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Annika Enejder

Associate Professor, Chalmers University of Technology, Department of Chemical and Biological Engineering, The Group of Molecular Microscopy, Göteborg, Sweden
Country of birth: Sweden

Educational background: PhD Physics, MS Engineering Physics, Lund University, Sweden; Post-doc at MIT, and LMU Munich, Germany


Annika Enejder

Who or what inspired you to work in science/engineering?
My interest in science was encouraged by my high school teacher. He sent me to yearly Workshops in Science at the Karolinska Institute and the Royal Institute of Technology in Stockholm. He taught me how to use a high-resolution microscope and allowed me to use it in my spare time. I clearly remember the joy and fascination I felt the first time I saw chromosomes of Drosophila flies with my own eyes. Thanks to his letter of recommendation, I was able to attend a Summer Research School at Lund University, which led to a ticket to the Nobel festivities. What an exciting experience that was for a 19-year-old! I’d like to thank all those high school teachers and university professors who do that little extra. They pass on their interest in science and their morale to the next generation of scientists. With a little bit of encouragement and support one can make a great difference in a young person’s life.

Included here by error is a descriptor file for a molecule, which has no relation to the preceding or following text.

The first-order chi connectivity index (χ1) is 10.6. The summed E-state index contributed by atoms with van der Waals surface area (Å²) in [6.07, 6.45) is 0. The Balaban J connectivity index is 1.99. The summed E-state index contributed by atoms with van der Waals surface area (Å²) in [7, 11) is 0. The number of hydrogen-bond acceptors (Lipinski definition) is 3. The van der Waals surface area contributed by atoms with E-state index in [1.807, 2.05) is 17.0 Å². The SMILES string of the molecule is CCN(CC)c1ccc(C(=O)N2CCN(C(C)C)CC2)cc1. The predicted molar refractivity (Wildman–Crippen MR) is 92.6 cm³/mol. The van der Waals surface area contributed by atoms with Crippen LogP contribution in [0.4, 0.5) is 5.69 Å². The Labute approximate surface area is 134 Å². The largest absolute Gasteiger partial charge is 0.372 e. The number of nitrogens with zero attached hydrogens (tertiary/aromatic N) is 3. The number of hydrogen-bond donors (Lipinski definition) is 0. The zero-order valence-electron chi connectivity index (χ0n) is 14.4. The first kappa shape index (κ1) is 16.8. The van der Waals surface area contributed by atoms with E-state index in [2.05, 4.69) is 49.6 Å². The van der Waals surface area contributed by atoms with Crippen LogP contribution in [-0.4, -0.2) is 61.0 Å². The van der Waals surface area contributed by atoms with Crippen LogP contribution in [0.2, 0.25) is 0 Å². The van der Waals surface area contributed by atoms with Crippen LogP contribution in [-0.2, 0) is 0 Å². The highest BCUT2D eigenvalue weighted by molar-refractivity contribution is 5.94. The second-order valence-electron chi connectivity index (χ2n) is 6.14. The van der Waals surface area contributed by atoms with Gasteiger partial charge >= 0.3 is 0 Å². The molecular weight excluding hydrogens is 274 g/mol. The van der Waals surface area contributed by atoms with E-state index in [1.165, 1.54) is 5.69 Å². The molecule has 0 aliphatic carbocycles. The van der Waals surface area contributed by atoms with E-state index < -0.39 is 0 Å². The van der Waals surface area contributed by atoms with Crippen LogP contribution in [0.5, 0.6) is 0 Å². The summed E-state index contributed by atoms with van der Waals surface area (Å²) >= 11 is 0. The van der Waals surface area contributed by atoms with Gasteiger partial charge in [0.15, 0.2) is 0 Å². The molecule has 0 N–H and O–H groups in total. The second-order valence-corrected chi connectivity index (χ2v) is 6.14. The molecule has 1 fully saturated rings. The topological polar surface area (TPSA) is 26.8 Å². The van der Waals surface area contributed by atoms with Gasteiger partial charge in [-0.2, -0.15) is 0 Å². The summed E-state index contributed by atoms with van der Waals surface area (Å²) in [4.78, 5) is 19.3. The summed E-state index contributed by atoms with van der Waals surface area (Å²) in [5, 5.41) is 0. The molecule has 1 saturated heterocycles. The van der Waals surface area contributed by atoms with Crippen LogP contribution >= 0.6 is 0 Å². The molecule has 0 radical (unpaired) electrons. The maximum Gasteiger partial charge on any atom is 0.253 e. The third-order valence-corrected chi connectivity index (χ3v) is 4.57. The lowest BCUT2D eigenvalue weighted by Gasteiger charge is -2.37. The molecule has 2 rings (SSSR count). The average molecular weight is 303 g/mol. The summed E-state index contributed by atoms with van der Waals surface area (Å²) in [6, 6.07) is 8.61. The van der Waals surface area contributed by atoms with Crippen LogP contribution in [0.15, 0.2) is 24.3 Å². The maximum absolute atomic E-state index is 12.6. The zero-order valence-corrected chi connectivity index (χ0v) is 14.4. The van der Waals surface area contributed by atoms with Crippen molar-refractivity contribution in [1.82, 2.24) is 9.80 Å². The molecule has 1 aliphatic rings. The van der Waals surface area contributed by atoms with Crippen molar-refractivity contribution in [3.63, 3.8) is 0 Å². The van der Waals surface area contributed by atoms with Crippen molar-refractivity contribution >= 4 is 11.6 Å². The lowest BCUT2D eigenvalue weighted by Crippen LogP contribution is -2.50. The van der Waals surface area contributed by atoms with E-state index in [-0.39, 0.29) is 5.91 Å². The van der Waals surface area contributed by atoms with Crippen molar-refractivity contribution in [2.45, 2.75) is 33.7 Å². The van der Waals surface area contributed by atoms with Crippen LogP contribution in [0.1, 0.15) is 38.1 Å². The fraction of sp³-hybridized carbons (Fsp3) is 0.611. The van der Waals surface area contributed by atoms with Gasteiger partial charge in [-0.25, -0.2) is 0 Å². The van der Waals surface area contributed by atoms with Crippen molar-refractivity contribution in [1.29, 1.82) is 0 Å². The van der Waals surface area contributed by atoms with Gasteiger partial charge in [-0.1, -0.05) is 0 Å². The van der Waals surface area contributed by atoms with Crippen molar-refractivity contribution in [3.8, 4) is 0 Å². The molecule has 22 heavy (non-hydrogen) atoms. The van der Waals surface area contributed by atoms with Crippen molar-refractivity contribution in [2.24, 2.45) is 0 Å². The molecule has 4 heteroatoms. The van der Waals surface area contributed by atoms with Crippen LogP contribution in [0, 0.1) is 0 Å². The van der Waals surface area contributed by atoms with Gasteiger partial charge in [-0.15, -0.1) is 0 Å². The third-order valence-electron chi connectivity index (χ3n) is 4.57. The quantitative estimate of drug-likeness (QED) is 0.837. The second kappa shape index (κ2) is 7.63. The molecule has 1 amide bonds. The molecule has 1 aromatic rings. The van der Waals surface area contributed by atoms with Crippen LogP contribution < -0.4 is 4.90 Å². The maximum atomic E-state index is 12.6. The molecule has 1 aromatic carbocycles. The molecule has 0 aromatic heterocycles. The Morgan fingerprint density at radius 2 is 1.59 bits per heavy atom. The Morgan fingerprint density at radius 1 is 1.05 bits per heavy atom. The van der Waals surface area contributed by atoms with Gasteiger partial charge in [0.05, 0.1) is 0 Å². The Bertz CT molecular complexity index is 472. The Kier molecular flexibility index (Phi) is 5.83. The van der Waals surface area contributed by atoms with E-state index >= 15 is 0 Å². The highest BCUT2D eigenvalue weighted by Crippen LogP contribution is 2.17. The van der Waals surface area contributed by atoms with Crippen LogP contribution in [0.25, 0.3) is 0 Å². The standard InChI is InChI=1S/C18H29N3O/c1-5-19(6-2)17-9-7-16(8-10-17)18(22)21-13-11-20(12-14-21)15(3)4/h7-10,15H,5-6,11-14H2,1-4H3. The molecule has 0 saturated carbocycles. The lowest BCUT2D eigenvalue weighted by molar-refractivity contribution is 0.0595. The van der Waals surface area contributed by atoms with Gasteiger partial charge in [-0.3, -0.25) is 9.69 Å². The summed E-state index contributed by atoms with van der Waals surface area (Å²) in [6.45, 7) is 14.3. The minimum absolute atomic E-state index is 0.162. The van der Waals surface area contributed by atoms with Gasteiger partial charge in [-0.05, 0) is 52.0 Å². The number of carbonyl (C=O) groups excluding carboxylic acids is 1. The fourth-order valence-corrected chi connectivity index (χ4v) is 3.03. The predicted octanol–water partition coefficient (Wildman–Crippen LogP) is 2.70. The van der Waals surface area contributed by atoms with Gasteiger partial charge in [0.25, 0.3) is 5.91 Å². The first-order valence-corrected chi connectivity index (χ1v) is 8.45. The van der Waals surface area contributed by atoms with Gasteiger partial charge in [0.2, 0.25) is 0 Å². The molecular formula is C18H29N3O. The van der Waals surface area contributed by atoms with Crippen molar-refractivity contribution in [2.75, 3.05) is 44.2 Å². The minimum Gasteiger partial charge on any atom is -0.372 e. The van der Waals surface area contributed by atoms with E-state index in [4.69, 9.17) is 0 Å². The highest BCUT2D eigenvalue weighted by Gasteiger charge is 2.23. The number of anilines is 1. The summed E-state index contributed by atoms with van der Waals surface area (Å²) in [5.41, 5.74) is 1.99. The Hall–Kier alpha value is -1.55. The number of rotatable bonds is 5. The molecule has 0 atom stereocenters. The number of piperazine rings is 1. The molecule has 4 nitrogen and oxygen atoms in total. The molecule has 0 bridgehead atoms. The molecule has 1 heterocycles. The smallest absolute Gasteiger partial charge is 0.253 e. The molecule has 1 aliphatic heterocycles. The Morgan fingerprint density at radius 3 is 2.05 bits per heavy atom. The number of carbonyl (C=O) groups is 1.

Primary responsibilities of your current job
My group develops new microscopy techniques—we form tomographic images and videos of biological molecules such as lipids in living cells. I plan/discuss new experiments and research questions with my group. We analyze data, discuss results, and how to solve diffi culties. I write proposals to acquire sufficient resources for our research: salaries to my post-docs and PhD students, running costs and equipment. I am responsible for the budget, hiring new PhD students and post-docs, and for external communications such as writing articles and giving presentations. I decide which research projects we should work on, what equipment we need, and who should do what and when. I also organize workshops, conferences and scientific networks.

Advice you wish you had received when you were first starting out
To get in contact with an influential and wise mentor.